Waggener Edstrom's UK MD is an affable, schoolboyish-looking 44-year-old; his earnest but gentle manner belying a fierce intellect.
A former hack, Abrahams was the first-ever Financial Times journalist to be entered for a Pulitzer Prize in 2000 for an article on Chiune Sugihara, the ‘Japanese Schindler,' a diplomat who saved 10,000 Jews.
Abrahams joined Wag-Ed three years ago, at the San Francisco office. He had been living there since 2000, working as bureau chief for the FT, where he toiled for 15 years before making the switch to PR.
‘I was on the verge of being institutionalised,' he says of his decision to leave the Pink 'Un after so long. ‘I wondered if I would be employable anywhere else and I needed a new challenge.'
Founded in Seattle in 1983, Wag-Ed is a $91m (£48m) independent business with 15 offices across the US, Europe and Asia. It offers the whole gamut of PR services, with growth strongest in public affairs, bio-science and healthcare.The London office Abrahams oversees has grown from eight staff in 2003 to 53, with revenues of £3.1m. Abrahams leads global contracts with Glaxo SmithKlein's vaccine arm and Microsoft.
Yet, despite these credentials, Wag-Ed - in the UK at least - is something of an enigma. One of Abraham's challenges is to strengthen the agency's brand and profile. ‘I think the industry here is at an interesting point', he muses. ‘It is still very much relationship-based, but is becoming more professional and strategic in its approach to the business. We see ourselves as a driver of that development.'
Former FT colleagues say they were not surprised by his career change. ‘I think he's perfect for it,' says Jane Fuller, who worked at the FT for 18 years, first coming across Abrahams when he was a graduate.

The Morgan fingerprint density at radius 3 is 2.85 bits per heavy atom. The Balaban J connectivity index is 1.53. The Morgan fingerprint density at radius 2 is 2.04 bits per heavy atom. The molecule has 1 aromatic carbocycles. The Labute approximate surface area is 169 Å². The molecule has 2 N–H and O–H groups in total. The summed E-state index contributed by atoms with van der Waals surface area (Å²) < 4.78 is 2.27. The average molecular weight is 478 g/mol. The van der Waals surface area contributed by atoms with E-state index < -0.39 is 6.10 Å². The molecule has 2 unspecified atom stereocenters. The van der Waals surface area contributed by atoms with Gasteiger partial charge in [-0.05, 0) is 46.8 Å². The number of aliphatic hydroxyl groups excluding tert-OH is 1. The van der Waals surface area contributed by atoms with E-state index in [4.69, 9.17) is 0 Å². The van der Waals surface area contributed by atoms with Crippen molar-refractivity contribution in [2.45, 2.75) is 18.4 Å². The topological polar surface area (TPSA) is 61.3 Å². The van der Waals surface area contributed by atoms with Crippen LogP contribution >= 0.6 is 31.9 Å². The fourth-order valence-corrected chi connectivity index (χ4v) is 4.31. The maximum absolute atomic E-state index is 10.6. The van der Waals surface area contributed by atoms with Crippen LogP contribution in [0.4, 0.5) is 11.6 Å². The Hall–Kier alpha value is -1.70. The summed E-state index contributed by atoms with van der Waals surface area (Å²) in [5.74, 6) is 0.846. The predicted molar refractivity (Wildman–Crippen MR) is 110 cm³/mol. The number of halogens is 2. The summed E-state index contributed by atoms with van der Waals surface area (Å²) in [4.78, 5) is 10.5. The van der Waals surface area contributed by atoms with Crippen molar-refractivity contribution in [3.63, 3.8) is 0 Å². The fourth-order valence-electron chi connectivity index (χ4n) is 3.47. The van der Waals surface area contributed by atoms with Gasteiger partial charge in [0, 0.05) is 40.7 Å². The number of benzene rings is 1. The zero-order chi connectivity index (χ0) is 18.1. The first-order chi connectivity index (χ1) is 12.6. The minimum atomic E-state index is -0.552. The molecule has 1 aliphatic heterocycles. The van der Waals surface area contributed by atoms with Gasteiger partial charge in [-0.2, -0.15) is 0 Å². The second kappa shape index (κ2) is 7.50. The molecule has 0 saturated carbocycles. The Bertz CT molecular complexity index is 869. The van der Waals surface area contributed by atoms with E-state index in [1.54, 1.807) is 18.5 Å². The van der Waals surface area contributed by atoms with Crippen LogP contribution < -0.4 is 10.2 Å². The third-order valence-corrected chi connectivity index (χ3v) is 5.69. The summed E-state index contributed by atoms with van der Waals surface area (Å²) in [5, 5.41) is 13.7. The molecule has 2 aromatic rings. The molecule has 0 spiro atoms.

‘He's very charming yet stupendously clever and has an excellent grasp of business issues.'
The attraction of PR was also an intellectual one for Abrahams, who has a history PhD from Cambridge. ‘I've always been interested in the way companies present themselves,' he explains, carefully.
He applies an equally considered approach when describing his passion for his main hobby, fencing: ‘It's a tactical, intellectual game, like chess, where you are trying to out-manoeuvre someone.'
On living abroad (he lived in France during his student years and worked in Japan and the US, for the FT), he says: ‘All cultures have visions of themselves, master narratives if you like, and it is very interesting to look at how they are constructed,' he says.
This philosophy has underpinned Abrahams' work developing Wag-Ed's trademarked ‘Innovations Communications' methodology. This, in a nutshell, is a system of creating stories that are compelling to journalists and contain a strong underlying PR message. ‘Lots of PROs have great ability to [convey the story] but when you ask them how they manage it, they can't explain,' Abrahams says. ‘We just took literary-theory concepts about what makes a great story and applied them to PR. The system means that everyone in our organisation is able to ring up journalists with a story and those journalists are going to find it interesting.'
Abrahams decided to relocate to the UK so that his 80 year-old parents and two children (six and eight) could see more of each other.
Though Abrahams enjoys being back in the city in which he grew up, his only complaint is the amount of travel he is still required to do.
In his spare time he enjoys the cinema - not the art-house flicks one might expect, but Hollywood blockbusters -Superman Returns is especially eagerly anticipated.
‘I do find myself analysing the story structure and the way it's being told,' he laughs, only half-joking.
2004 - UK MD, Waggener Edstrom
2003 - director, account strategies, Waggener Edstrom
2000 - San Francisco Bureau Chief, FT
1997 - Tokyo Bureau Chief, FT
1991 - Pharmaceutical correspondent, FT
1988 -Technology Correspondent, FT